Canada Reads·Highlight

Akil Augustine on how Radicalized puts Canada's most pressing issues into focus

On Day One of Canada Reads 2020, the panellists got into a debate about what makes a book truly Canadian.

Akil Augustine on how Radicalized puts Canada’s most pressing issues into focus

6 months agoVideo
5:53
The Raptors TV host explains why Cory Doctorow's short story collection highlights the problems that connect Canada to the rest of the world. 5:53

On Day One of Canada Reads 2020, the panellists didn't shy away from making their positions known right off the bat.

Toronto Raptors media personality and host Akil Augustine was defending Radicalized by Cory Doctorow, a collection of four science fiction novellas that explore how technology is abused on both corporate and personal levels. Though all stories take place in the U.S., Augustine argued that their themes resonate inside Canada's borders as much as outside.

Actress Amanda Brugel, defending We Have Always Been Here by Samra Habib, and Alayna Fender, defending Small Game Hunting at the Local Coward Gun Club by Megan Gail Coles, countered that they both felt Radicalized didn't do enough to address diverse perspectives or issues more specific to Canada. 

Below is a condensed version of their argument. Watch the video above for their full debate.

Akil Augustine:  "A lot of the issues the United States has to handle, we have to handle too... [The book] talks about healthcare. Canada thinks we've got a great healthcare thing going. Well, I've got to buy supplementary health insurance and dental. He talks about police brutality. We've had our own issues. I was at protests just a couple months ago in Toronto. These are things that are relevant right now.

"I don't know if an individual story can help us bring this entire large land mass together. What we can do [is] weave our stories together and try to find the unifying ties and beams of our society. And that's what he did. I really believe he did that really well."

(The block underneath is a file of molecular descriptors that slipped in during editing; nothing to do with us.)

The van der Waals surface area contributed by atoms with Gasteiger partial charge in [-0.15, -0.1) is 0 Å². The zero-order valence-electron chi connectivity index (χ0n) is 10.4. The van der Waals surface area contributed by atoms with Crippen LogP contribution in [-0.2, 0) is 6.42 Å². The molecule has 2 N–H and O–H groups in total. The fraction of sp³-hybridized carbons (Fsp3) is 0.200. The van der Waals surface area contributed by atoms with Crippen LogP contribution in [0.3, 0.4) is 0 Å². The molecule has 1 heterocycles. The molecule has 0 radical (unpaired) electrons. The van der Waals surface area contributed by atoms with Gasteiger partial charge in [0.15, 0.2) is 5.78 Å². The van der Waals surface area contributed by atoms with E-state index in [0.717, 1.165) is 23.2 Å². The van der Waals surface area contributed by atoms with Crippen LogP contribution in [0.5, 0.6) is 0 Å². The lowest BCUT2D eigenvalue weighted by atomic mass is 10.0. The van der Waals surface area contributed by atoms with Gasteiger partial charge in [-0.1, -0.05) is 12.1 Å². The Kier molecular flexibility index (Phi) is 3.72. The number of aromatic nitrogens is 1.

Amanda Brugel: "My largest problem with this book was that three of the four stories were told through the lens of angry men. I'm so tired of having to consume these stories as though they reflect society as a whole. Whose society? Not mine. I'm a woman and I'm a woman of colour.

"He spent more time in the minutiae of the toaster and technology to do with the toaster than developing a character, the only female character of colour, that was worth talking about. He 'mansplains' his way through the entire book where I found he spent more time going through the facts and not the fiction. "

Alayna Fender: "This is Canada Reads and we're looking to bring Canadian issues into focus."

Akil Augustine: "I'm a Black man and I can sit here and I can nitpick about whatever he says and say that, 'As a Black man, he didn't represent me.' I think we're at some point going to have to get over our beefs with the fact that some of these problems are larger than our own individual stories. We're not going to be able to just neatly define ourselves the way we want to.

"If you look at the year 2020, and look back 20 years from now, these are going to be the issues they remember, whether you live in Denmark, Canada or the United States.

"So when we're bringing Canada into focus in the year 2020, we should deal with the year 2020."

The Canada Reads 2020 contenders and their chosen books are:

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